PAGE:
14. 14. Cloud Deployment Models Public Cloud (or External Cloud) Services are provided on an as-needed, pay-as-you-go basis over the internet by using web applications and services from a remote third party provider. Community Cloud Community Clouds may involve several organizations with similar mission statements who seek to share infrastructure cost and management. Security and control is enhanced, because fewer users are accessing the information in this manner, as opposed to the public cloud. This is usually more expensive than a public cloud; however, the enhanced security and privacy may be attractive enough to warrant the additional cost. 9/5/2013 Martin Huth 14
  15. 15. Cloud Deployment Models Hybrid Cloud Hybrid Clouds often use a combination of public and private storage clouds. Archiving and backup functions allowing local data to be replicated to a public cloud is a good example of this type of deployment. Organizations may elect to use physical hardware and virtualized cloud server instances together to provide a single common source. Combined Cloud Combined Clouds consist of multiple internal and external providers. By integrating multiple cloud services users are often able to ease their way into cloud computing. Private Cloud (or Internal Cloud) Private Clouds strive to emulate public clouds but on a local level. These services offer products where host applications are available on virtual machines within a host’s own environment. This type of “private cloud” offers the benefit of utility computing and shared infrastructure cost. There is, however, a much larger infrastructure cost here then with the other cloud types, which minimizes the benefits of cost saving and information technology management. 9/5/2013 Martin Huth 15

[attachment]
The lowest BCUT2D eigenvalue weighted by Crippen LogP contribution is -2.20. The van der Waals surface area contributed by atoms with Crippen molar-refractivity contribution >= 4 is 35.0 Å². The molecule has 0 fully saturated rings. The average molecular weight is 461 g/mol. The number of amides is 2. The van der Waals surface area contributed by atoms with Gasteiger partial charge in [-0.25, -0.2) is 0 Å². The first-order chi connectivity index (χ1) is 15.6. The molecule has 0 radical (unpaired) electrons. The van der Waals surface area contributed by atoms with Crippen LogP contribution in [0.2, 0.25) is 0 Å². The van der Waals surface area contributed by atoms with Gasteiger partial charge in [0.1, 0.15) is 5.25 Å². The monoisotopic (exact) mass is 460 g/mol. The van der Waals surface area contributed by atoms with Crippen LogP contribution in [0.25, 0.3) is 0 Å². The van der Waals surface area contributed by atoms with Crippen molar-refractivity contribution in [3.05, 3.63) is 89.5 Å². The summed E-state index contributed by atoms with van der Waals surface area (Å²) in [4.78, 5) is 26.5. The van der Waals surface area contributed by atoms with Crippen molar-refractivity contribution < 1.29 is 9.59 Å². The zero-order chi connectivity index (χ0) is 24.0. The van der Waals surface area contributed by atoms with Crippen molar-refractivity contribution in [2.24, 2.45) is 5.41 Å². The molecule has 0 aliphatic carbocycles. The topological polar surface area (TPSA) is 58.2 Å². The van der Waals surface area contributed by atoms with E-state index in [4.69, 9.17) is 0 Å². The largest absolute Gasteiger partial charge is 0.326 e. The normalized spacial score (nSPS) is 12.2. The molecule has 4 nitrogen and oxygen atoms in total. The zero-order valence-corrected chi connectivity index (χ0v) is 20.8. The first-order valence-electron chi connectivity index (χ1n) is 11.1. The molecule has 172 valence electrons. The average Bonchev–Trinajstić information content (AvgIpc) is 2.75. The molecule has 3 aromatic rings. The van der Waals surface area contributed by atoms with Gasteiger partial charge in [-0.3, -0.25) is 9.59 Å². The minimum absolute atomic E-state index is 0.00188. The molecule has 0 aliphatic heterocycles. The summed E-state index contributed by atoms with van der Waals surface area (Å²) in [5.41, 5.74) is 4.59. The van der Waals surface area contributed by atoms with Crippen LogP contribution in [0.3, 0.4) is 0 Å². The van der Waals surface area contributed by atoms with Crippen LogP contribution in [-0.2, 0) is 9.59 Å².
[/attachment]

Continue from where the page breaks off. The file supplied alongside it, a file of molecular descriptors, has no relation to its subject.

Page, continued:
16. 16. Evaluating Cloud Computing Service Providers Cost Of course, the most attractive part of moving away from an infrastructure situation to cloud computing is saving money for the organization. Performance Determine where the cloud providers are geographically located and be aware that application performance results can be impacted by this situation. Data and Security Although the potential cloud provider may host data in a data centre facility, this does not necessarily mean that the provider has made any special arrangements to protect data. Firewall services may still be required on the business’ end and encryption of data necessary. Users should also be aware of where the data is actually being stored, which in some cases may be processed through state or local regulations. 9/5/2013 Martin Huth 16